Many patients with nerve pain waste months even years trying treatments such as injections or physical therapy. In reality surgery is usually the only way to get permanent relief.
In this video Dr. Tollestrup explains why.
Transcript: It’s a mild type of injury, the nerve can regenerate on its own and the pain can resolve. If it’s a more severe type of injury that actually ends up in damage to the nerve that the nerve can’t fix on its own, or if the nerve becomes entrapped in scar tissue or compressed by external forces, then no amount of conservative physical therapy or other types of interventions are going to be able to change that fact. The only thing that really can make a difference is surgery, to go in and relieve the pressure on the nerve, or if the nerve has been damaged, to disconnect the nerve and put the proximal end of the nerve somewhere where it won’t be irritated and cause further pain.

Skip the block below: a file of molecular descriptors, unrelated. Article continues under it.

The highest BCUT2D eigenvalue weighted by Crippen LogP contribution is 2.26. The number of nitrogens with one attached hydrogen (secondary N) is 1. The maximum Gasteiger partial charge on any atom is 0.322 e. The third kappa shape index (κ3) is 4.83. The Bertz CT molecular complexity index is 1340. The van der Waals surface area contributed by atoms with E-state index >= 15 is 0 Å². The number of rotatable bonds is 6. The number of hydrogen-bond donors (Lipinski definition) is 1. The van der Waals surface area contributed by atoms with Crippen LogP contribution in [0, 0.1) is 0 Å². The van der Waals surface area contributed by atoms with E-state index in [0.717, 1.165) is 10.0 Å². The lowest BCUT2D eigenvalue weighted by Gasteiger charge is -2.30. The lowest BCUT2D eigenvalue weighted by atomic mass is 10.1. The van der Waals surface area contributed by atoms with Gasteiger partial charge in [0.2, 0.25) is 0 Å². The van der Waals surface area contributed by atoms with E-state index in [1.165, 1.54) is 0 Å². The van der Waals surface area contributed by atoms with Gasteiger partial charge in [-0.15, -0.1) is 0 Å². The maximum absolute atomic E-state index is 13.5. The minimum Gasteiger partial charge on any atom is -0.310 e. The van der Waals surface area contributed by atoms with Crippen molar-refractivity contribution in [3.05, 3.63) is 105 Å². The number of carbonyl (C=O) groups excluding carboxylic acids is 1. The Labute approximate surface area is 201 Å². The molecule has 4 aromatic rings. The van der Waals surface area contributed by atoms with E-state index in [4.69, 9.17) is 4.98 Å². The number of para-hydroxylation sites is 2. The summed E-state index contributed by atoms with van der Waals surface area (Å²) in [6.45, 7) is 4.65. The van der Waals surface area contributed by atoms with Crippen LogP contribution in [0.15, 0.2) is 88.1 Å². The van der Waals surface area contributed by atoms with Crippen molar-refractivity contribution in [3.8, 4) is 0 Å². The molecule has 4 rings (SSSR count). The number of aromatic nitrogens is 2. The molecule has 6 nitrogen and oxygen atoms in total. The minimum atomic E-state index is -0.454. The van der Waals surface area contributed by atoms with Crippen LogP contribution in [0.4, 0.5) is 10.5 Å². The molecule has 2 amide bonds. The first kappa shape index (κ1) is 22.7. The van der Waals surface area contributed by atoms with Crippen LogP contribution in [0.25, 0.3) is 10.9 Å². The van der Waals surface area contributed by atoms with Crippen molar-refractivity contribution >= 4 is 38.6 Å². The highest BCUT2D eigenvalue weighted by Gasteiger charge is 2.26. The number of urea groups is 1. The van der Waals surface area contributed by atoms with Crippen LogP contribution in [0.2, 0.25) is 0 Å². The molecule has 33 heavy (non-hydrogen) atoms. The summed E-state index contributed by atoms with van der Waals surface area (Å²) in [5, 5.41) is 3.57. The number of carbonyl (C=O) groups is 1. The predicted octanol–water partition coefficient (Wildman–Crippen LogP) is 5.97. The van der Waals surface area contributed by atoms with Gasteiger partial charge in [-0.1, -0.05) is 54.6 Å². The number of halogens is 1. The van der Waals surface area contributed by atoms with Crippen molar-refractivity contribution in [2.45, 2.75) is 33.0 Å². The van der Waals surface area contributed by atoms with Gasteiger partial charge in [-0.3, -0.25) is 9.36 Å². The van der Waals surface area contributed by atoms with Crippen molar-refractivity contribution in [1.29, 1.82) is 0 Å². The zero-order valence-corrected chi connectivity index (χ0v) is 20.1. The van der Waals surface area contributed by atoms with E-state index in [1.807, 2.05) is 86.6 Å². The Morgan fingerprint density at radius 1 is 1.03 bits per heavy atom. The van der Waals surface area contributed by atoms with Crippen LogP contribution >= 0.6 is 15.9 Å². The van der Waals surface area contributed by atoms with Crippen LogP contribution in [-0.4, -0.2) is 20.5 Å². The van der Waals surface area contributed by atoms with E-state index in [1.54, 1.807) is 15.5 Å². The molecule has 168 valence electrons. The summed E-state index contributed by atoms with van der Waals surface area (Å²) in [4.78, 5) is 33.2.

In specific situations, particularly with meralgia paresthetica, if you get to the injury early and it’s not too severe of an injury, a well-timed steroid shot around the nerve can help to reduce swelling, reduce inflammation, and speed up the recovery process.
That, unfortunately, rarely happens to people in the first four weeks/eight weeks of this type of injury. Usually, it’s a year or more before anybody even gives them an idea of what’s going on. By that time, if they’re having severe symptoms, it usually indicates either, depending on what the history is, that the nerve has been irreparably damaged, or that there’s a fixed mechanical compression of the nerve which is not going to resolve with these sort of measures that are just conservative in nature, whether it’s physical therapy or acupuncture or lotions or whatever.